For Staff: Has the teaching of GE been a positive or negative experience for you?
For Students: Have GE modules helped to cultivate your critical thinking skills? What kind of experiences have you gotten from the GE modules you have taken so far?
The majority of staff members expressed the view that teaching GE has been a positive experience for them. Many felt the learning experience to be enriching.
Factors contributing to the positive experience include:
Large class sizes and the lack of quality teaching assistant support were pointed out as negative aspects of the GE experience.
Including new materials into the module every year is exciting.
It is enriching to include other issues/topics into the general module.
Seeing students learn from each other, especially during the tutorial presentations, is akin to inter-professional education. The coming together of students from e.g. Business School, Arts and Social Sciences, Engineering, and Nursing enables the exchange of ideas from different perspectives.
Getting to decide what to teach is in itself an opportunity that faculty members cherish.
The mixed profile of students is seen as a plus point.
Students enjoy learning a non-home module.
Take away messages for GEC:
Providing choice for faculty members to teach in their area of passion is very likely to get their buy-in and enthusiasm in offering high-quality GEMs. The key for management is to ensure that the subjects chosen in the modules and the ways in which students are taught, assessed and provided opportunities for improvement are coherent with the broad subject themes and teaching methodologies envisaged under the new GE plan.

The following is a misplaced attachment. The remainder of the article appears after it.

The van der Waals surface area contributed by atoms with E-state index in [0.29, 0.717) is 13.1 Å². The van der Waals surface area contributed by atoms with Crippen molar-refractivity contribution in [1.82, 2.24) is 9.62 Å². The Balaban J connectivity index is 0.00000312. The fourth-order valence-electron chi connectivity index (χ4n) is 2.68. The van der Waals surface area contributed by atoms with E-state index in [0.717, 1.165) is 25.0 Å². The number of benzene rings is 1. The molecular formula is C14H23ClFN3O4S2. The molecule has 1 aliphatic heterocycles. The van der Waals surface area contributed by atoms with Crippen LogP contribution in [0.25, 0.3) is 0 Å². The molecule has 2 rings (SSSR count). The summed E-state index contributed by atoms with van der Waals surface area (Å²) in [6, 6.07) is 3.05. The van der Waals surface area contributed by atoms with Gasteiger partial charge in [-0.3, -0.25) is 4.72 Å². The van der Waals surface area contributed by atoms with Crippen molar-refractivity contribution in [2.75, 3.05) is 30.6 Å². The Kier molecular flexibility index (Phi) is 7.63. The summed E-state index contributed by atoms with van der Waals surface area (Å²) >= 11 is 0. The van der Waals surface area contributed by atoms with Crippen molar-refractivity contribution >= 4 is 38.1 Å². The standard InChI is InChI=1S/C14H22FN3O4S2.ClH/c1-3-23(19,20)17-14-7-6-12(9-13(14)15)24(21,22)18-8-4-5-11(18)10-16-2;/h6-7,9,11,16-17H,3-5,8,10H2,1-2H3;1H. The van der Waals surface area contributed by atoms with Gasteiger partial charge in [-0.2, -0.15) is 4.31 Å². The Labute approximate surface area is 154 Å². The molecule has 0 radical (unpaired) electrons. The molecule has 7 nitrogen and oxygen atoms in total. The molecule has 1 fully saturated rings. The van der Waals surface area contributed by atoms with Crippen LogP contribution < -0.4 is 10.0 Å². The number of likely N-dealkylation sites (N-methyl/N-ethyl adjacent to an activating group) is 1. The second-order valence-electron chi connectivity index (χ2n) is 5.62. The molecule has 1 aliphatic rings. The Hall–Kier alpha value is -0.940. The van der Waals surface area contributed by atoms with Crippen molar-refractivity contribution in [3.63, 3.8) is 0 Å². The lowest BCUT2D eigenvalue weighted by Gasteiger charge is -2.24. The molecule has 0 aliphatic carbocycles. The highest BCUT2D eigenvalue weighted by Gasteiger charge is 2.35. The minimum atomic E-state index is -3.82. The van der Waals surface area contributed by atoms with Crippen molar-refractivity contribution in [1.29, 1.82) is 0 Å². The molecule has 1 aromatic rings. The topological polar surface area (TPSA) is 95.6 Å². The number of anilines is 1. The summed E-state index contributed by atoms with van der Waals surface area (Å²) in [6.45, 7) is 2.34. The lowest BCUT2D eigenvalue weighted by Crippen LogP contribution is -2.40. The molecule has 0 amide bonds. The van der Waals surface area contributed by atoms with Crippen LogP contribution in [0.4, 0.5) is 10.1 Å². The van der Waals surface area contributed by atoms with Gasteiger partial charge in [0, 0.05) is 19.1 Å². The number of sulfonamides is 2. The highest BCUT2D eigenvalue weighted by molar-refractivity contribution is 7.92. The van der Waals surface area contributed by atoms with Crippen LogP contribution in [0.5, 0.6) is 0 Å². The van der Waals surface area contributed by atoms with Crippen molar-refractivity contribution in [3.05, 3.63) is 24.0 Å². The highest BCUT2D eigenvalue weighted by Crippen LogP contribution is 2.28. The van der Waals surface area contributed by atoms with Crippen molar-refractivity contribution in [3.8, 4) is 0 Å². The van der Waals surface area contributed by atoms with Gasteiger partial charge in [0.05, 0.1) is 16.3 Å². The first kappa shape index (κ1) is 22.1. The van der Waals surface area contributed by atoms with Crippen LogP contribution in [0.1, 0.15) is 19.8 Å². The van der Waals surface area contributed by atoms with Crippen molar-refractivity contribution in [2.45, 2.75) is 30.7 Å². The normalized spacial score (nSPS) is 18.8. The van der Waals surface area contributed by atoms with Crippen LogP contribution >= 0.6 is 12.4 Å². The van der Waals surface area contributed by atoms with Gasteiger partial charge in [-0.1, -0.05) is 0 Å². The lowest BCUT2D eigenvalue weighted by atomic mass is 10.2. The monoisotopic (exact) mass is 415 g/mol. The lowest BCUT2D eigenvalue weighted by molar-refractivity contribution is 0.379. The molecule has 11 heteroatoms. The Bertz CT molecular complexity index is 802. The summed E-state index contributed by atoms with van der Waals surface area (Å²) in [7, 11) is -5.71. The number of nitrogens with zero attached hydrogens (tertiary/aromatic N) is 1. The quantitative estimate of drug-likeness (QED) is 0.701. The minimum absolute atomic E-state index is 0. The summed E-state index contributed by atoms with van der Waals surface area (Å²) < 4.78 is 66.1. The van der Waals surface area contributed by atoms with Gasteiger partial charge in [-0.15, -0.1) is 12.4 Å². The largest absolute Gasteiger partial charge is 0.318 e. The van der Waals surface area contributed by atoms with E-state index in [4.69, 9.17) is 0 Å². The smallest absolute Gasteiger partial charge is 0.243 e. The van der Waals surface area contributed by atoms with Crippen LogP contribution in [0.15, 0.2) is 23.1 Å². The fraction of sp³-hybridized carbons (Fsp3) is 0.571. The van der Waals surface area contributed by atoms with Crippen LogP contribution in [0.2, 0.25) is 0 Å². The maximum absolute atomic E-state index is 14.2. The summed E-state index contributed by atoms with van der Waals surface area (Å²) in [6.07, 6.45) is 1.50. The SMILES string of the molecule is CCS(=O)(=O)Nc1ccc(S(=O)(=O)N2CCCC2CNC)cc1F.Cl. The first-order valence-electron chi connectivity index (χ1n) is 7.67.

The GE modules must involve group-work activities (with carefully formed teams) as these have the potential to widen students’ perspectives and help them transit into an increasingly multidisciplinary, multicultural work environment.
There must be a serious attempt to reduce class sizes to more acceptable levels in GEMs. Support in the form of quality teaching assistants must be provided for purposes such as grading CAs, preparing course material etc. under the active mentorship of the faculty member offering the GEM.
It may not be a bad idea to hire top quality senior undergraduate students as teaching assistants. In addition to our graduate TAs, this talent pool may be tapped into.
Interesting use of ICT to create interdisciplinary student learning communities should be attempted. Some faculty members may be doing it and such practices must become more pervasive in GE modules.
For Staff: In your experience, would you say General Education has empowered NUS students to doubt and question, to evaluate critically what is considered to be knowledge, and to discover and construct knowledge on their own?
For Students: Have you found the abilities developed through the GE program useful in your other modules?